Objective To evaluate changes in residual platelet reactivity (RPR) over time, and bleeding and ischaemic events rate using 5 vs 10 mg maintenance dose (MD) regimens of prasugrel 1 month after acute coronary syndrome (ACS).
Background The optimal level of RPR with prasugrel may change over time after an ACS.
Methods After 60 mg loading dose of prasugrel (T0) followed by 10 mg/day for 1 month, patients were randomised to receive prasugrel 10 mg/day (n=95, group A) or 5 mg/day MD (n=98, group B) up to 1 year. RPR was assessed at T0, 37 (T1) and 180 days (T2). The primary end point was Bleeding Academic Research Consortium (BARC) bleeding events ≥2 between 1 and 12 months, and the secondary composite end point was cardiac death, myocardial infarction, stroke and definite/probable stent thrombosis.
Results From T0 to T1, RPR significantly increased in both groups A and B and the increase was higher for group B (δ ADP 10 µmol: 13.8%±14.7% vs 23.5%±19.2%, p=0.001). At T2 a lower rate of high RPR patients were found in group A (2.6% vs13.3%; p=0.014). The BARC type ≥2 bleeding occurred in 12.6% of group A versus 4.1% of group B (OR 0.29, 95% CI 0.09 to 0.94) and secondary end point in 2.1% vs 1.0% (p=0.542), respectively, without stent thrombosis.
Conclusions RPR increases shifting from 60 mg loading dose to 10 mg/day prasugrel MD with a further increase of RPR reducing prasugrel MD to 5 mg 1 month after ACS. Clinical value of these pharmacodynamic findings should be proved in larger clinical trials.
Trial registration number NCT01790854.
- PERCUTANEOUS CORONARY INTERVENTION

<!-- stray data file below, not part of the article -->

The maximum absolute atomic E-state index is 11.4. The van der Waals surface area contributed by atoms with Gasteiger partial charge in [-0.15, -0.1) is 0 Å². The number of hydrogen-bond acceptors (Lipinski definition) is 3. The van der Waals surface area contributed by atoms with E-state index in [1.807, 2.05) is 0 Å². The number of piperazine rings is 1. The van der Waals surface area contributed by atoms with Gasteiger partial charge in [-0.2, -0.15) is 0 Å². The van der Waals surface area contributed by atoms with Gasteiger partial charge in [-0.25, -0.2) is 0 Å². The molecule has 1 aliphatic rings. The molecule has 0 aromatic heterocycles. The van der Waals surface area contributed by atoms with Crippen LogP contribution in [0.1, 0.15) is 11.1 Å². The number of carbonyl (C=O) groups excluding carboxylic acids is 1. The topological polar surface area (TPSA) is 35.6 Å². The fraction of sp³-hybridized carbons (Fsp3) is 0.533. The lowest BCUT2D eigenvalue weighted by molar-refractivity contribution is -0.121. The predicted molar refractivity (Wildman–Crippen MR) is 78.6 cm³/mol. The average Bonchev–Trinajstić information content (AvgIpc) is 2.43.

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What is already known about this subject?
Prasugrel 10 mg/day maintenance dose is recommended for 1 year in patients with acute coronary syndrome (ACS) treated with drug-eluting stent.
What does this study add?
Physicians should carefully evaluate patient's ischaemic and bleeding risks in determining which prasugrel maintenance dose might be more efficacious.
How might this impact on clinical practice?
The pharmacodynamic findings of Bleeding Events and Maintenance Dose of Prasugrel (BLESS) study might provide an important basis for the robust design of future trials focused on the optimisation of level of platelet inhibition in ACS.
The Trial to Assess Improvement in Therapeutic Outcomes by Optimizing Platelet Inhibition with Prasugrel–Thrombolysis in Myocardial Infarction (TRITON–TIMI-38) study showed that in patients with acute coronary syndrome (ACS) undergoing percutaneous coronary intervention (PCI) the use of prasugrel translated into reduced ischaemic event rate but it was also associated with increased major bleeding rate compared with clopidogrel.1 Furthermore, the Food and Drug Administration (FDA) review of TRITON study2 highlighted that the risk–benefit appears to be greatest early in therapy with prasugrel, with fewer end points prevented per bleed as therapy is continued. In addition, the increase of residual platelet reactivity (RPR) after early period of ACS3 ,4 and the association between bleeding events and low RPR are well known.5Thus, the optimal level of platelet inhibition with prasugrel may change over time after an ACS. Therefore, switching from prasugrel 10 mg/day maintenance dose (MD) to 5 mg/day MD 1 month after the index event may be considered as able to reduce bleeding events. We sought to evaluate RPR change over time and the occurrence of bleeding and ischaemic events using reduced MD of prasugrel (5 vs 10 mg) in patients with ACS 1 month after drug-eluting stent (DES) implantation.
Materials and methods